June 6, 2016
In 2011, torrential rains lashed the Ligurian coast, causing severe mudslide in the Cinque Terre, in particular Vernazza and Monterosso al Mare. Five died, six went missing, hundreds of houses collapsed, and Angelo Betta, the mayor of Monterosso, declared his village ceased to exist.
Five years later, not only does Monterosso still exist, all five villages of the Cinque Terre are busier than ever, bustling with tourists from dawn to dusk. Ranging from a population of 150 in Corniglia to Riomaggiore’s 1,700, the Cinque Terre welcomed an astonishing 2.5 million tourists in 2015, much of them coming from La Spezia on cruise ships. Referred as “paradise on earth” by the painter Michelangelo Pistoletto, the Cinque Terre has long been a favorite getaway for Italian artists and musicians before it was discovered by the masses. In 2011, when the area welcomed only 400,000 tourists, half of them were Italians; yet many now shun the five villages, especially during cruise season when this tourist hot spot has more in common with every other jam-packed Mediterranean beach resorts than the rest of Italy.
Who can blame them? If I am a local who prefers a relaxing holiday I too would avoid any place that has received the World Heritage Status like a plague. As I have written before, World Heritage Site has become a politicized tool for nation-states to boost prestige and tourist money. Many places with questionable universal value can be found on the list while countless world class destinations are left out. Each country is eventually to have at least a site inscribed, leading to inscriptions like the Singapore Botanic Gardens, which according to UNESCO is unique because “the site demonstrates the evolution of a British tropical colonial botanic garden that has become a modern world-class scientific institution used for both conservation and education.” How exactly does a colonial botanic garden projects outstanding universal value?
But I digress. From the moment I boarded the train in La Spezia it was a constant struggle to maintain any sort of personal space. Surrounded by people on all sides, the train ride was as torturous as the one during rush hour in Hong Kong. If respite is what you are expecting after arriving your destination, you would be mightily disappointed; the villages’ narrow alleys and tiny harbors were equally packed at all times. No matter if it was Vernazza’s beach, Manorola’s waterfront or Riomaggiore’s harbor, good luck trying to find an unoccupied inch of land along these photogenic coastlines. Even the late night train back to La Spezia was packed like a can of sardines.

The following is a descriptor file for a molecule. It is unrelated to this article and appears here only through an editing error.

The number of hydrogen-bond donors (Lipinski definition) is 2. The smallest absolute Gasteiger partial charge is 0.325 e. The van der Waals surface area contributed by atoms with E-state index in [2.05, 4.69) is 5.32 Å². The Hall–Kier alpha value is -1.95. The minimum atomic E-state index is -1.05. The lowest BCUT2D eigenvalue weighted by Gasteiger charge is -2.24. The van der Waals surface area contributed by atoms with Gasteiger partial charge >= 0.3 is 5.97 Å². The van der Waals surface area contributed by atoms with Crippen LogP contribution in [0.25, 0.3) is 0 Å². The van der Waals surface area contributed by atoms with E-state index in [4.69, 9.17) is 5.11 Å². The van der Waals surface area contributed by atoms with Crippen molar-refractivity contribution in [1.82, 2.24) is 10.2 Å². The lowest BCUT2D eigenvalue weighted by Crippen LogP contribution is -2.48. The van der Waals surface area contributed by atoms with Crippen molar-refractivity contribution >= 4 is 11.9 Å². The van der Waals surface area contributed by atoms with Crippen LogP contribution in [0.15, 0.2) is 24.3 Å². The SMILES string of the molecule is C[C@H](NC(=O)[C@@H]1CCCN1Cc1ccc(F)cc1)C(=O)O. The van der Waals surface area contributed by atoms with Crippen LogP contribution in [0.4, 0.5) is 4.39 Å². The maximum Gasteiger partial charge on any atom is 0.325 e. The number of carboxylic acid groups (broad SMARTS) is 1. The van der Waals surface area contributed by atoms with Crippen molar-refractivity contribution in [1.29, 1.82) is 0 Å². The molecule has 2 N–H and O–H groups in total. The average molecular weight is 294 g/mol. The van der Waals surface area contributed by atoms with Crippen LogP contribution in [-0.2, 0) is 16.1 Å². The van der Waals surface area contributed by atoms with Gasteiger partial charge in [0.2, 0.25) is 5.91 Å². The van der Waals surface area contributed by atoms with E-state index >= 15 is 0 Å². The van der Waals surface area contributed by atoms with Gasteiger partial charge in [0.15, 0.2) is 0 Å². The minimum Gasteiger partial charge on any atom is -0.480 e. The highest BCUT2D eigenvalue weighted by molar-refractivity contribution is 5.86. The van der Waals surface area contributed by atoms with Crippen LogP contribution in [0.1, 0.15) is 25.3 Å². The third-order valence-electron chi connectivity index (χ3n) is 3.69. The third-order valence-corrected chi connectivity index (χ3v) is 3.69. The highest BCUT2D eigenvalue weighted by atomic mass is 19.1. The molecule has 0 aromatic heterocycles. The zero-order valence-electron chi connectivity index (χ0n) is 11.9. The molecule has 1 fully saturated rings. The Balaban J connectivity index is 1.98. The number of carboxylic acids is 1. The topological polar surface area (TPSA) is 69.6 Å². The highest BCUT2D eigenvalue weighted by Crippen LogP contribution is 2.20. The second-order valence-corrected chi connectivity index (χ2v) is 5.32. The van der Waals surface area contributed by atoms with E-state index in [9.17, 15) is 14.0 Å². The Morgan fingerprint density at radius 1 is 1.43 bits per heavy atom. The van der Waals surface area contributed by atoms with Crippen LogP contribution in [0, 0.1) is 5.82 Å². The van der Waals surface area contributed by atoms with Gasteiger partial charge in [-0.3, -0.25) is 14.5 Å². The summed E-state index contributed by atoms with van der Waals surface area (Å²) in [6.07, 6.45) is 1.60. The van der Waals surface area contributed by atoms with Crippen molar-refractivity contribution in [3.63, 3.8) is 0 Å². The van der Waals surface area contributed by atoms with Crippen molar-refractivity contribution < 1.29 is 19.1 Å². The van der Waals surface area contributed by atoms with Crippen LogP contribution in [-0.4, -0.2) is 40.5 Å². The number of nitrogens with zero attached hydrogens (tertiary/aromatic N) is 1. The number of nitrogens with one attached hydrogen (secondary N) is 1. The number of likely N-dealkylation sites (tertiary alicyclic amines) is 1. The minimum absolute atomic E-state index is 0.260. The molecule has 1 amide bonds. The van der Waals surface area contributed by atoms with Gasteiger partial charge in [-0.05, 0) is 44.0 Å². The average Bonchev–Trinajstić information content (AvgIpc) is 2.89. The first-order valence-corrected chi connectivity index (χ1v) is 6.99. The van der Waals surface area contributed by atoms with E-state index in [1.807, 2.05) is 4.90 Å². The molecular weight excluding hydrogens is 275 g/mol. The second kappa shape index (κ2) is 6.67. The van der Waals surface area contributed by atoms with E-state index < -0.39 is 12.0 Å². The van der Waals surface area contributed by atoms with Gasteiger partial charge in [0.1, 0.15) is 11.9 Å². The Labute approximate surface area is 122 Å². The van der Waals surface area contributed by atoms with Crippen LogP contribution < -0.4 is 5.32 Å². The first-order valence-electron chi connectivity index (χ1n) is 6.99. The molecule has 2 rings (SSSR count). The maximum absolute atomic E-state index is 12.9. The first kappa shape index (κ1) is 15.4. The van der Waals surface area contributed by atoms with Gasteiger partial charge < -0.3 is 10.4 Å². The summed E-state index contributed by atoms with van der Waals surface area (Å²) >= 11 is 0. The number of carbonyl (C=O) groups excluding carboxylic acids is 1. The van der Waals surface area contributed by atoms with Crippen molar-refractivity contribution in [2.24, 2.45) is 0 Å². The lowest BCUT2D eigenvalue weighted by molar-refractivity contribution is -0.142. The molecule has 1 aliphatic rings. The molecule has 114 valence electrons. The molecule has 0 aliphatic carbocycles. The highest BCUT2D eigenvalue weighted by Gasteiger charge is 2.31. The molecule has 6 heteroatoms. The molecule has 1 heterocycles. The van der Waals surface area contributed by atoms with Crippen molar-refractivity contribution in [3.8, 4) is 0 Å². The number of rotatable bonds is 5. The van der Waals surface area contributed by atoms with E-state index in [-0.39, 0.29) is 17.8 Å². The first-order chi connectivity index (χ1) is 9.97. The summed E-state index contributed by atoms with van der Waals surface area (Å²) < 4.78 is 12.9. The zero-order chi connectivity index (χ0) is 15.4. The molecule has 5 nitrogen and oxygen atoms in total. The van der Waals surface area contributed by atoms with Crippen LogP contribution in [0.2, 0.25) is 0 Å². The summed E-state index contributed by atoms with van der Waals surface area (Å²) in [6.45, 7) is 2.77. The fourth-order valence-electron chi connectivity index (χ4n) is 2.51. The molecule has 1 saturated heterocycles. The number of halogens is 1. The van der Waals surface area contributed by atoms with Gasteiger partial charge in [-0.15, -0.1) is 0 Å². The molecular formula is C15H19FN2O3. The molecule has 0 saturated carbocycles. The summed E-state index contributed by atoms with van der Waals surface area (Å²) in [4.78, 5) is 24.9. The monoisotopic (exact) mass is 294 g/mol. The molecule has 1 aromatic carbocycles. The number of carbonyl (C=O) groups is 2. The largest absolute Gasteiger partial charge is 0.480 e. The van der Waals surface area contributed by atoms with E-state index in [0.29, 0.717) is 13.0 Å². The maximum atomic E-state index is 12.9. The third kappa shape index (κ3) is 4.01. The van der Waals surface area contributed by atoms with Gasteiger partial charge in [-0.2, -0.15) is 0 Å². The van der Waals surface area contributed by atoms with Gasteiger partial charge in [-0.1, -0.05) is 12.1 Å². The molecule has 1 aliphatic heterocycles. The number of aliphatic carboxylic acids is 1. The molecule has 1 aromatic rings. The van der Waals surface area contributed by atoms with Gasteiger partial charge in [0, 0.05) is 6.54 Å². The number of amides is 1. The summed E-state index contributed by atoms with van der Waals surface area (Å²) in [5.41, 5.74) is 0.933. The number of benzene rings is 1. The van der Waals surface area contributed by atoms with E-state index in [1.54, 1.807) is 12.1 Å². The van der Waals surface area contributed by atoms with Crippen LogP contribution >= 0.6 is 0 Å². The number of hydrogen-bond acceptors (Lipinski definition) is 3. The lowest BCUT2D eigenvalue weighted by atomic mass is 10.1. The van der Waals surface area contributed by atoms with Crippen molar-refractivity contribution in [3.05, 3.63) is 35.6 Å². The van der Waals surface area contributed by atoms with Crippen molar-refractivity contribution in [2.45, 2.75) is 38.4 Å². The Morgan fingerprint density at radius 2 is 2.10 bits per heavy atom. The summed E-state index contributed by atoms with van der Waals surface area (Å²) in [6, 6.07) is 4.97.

But without these pesky tourists, what would have become of these five remote villages? Just outside of Vernazza’s train station was a large bulletin displaying the comprehensive destruction wrought on the village by the mudslide. Walking around Vernazza, however, I couldn’t notice any signs of damage — the disaster from a mere five years ago was seemingly nothing but a footnote of history, an unfortunate event that the village had swiftly overcome. If Vernazza wasn’t on the tourist trail, would there be such a wholesale recovery? Or would the village still be in complete despair, forever buried like many desolated places around the world? Even if Vernazza and Monterosso managed to survive, would they be thriving with business and investment without the massive flow of tourists?
Rural areas throughout the developed world have undergone dramatic depopulation in the past century, and without tourism people who remain in places like the Cinque Terre or Spello or San Gimignano would have a hard time sustaining their livelihoods. To ensure sustainability, a regulation was passed earlier this year which will limit annual visitors to 1.5 million in 2017. In response to the curb there might be a spike in vacation home purchases, potentially driving up the real estate prices in the area. Tourism is a double-edged sword everywhere, and its impact is most acute in tiny communities like the Cinque Terre.